Going from strength to strength


AO Alliance Foundation (AOAF) has just released our first annual report. The publication charts our progress since inception, AOAF having launched in January 2015, and shows that we have already made an immediate impact on fracture care, one of the world’s most neglected health issues. We look forward to continuing and expanding our work in the years ahead.

AOAF spent 2015 primarily defining our long-term mission : the improvement of fracture care in LMICs. We settled on six LMICs that we would focus on for our initial efforts: Malawi, Ethiopia, Ghana, Senegal, Myanmar and Nepal.

Country Initiatives

The highlight of AOAF’s achievements so far is the launch of our first country initiative in Malawi, one of the world’s poorest and most resource-constrained countries. The Malawi Country Initiative is a CHF 5 million, five-year, multi-faceted project that aims to double the number of trauma and orthopaedic surgeons and residents focused on fracture care in the country. The initiative, in partnership with the College of Medicine of Malawi and the country’s Ministry of Health, launched in December 2015.

In the project’s first tranch, work started on two new operating theatres that will provide much-needed surgical procedures at Queen Elizabeth Central Hospital, in Blantyre, Malawi. The theatres will double the hospital’s present capacity to provide treatment to trauma patients. Work is expected to be complete in December 2016.

Elsewhere in Africa we also made significant progress in another LMIC: Ethiopia. We performed a needs assessment, and, with our extensive network of surgeons and operating room personnel in the country, designed a strategy for a fracture care initiative. We have now begun to implement our plans. We are also establishing a trauma registry in medical institutions in both Malawi and Ethiopia to detect common trends in diagnosis, management, complications and outcomes of orthopaedic trauma.


Education is a key strategy for AOAF. In 2015, we held more than 60 educational events reaching more than 6,500 healthcare professionals in more than 25 countries.

AOAF surgeons also led the development of new content for the long bone injury curriculum. The Curriculum Development Task Force met in April and October 2015 to develop new course templates (non-operative and operative) for long bone fracture education. Half of the curricula is already finalized, and two LMICs have agreed to pilot the new courses once the work is complete.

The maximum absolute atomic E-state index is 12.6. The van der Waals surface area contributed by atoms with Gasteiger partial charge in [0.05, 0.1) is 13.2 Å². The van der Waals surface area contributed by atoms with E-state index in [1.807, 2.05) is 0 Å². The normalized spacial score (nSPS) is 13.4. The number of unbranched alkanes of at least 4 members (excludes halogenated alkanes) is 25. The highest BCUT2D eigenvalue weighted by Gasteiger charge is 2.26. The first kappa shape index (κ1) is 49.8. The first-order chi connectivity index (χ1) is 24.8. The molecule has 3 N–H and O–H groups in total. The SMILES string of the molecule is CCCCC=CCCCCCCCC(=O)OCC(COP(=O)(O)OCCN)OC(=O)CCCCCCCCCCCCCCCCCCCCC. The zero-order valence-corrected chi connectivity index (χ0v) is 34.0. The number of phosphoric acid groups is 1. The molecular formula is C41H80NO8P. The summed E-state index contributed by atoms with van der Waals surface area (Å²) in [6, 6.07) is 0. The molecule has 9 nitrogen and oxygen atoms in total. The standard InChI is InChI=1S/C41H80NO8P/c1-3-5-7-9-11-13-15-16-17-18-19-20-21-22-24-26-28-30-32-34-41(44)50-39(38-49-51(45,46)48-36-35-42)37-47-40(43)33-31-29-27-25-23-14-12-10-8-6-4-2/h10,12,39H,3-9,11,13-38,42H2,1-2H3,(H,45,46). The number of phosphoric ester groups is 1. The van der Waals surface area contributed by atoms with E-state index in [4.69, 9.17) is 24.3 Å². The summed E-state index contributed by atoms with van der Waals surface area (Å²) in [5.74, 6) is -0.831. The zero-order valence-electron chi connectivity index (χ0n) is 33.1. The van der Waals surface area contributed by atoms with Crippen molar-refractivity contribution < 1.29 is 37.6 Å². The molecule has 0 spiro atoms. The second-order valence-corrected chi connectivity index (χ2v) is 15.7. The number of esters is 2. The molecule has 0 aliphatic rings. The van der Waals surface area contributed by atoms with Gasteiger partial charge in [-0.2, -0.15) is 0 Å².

These educational initiatives boosted AOAF’s reputation as an ethical and trustworthy partner, as well as illustrated our philosophy: to support local healthcare professionals in finding solutions to local patient fracture care problems, using locally available resources.


This year we ran a variety of collaborative initiatives with respected partners including the Australian Doctors for Africa (ADFA), the G4 Alliance, the UBS Optimus Foundation, Sesame Workshop (Sesame Street) and the AOF.

We also worked closely with individual AO surgeons on projects that make the most of their local knowledge and medical expertise. Our first webinar in October 2015, which explored solutions to open tibia fracture management in low-income countries (LICs), was a thrilling success with 180 participants.

Looking ahead

For the years ahead, we will build on the fruitful foundations laid in 2015. We will continue with the initiatives already in place, and grow the scale and reach of our efforts across our six target countries. New programs will include the Ghana Country Initiative and “Paediatric fracture solutions for Ghana”.

In Asia, we will use what we learned from a needs assessment completed last year in Myanmar to establish a bioskills training centre in Yangon and develop a “Trauma roadmap for Myanmar”. We will be running a needs assessment in Nepal as the first step in starting a Nepal fracture care program.

Previous activities existing under AOF will be completely transitioned into “Fracture solutions for Africa” and “Fracture solutions for Asia”. We launched the Africa project last year. It is a three-year pilot program aimed at reducing disability and mortality resulting from musculoskeletal trauma by improving clinical care provided by doctors, nurses, healthcare workers and first interveners through education and training.

Through our country, collaboration, and strategic initiatives AOAF is working hard to alleviate the burden of injury in LMICs. Trauma claims some 5.8 million lives annually and ranks third among causes of death for people under the age of 40 worldwide. One year on from launch, and the AOAF is more determined than ever to build on our stellar start and truly make a difference.

Read the full report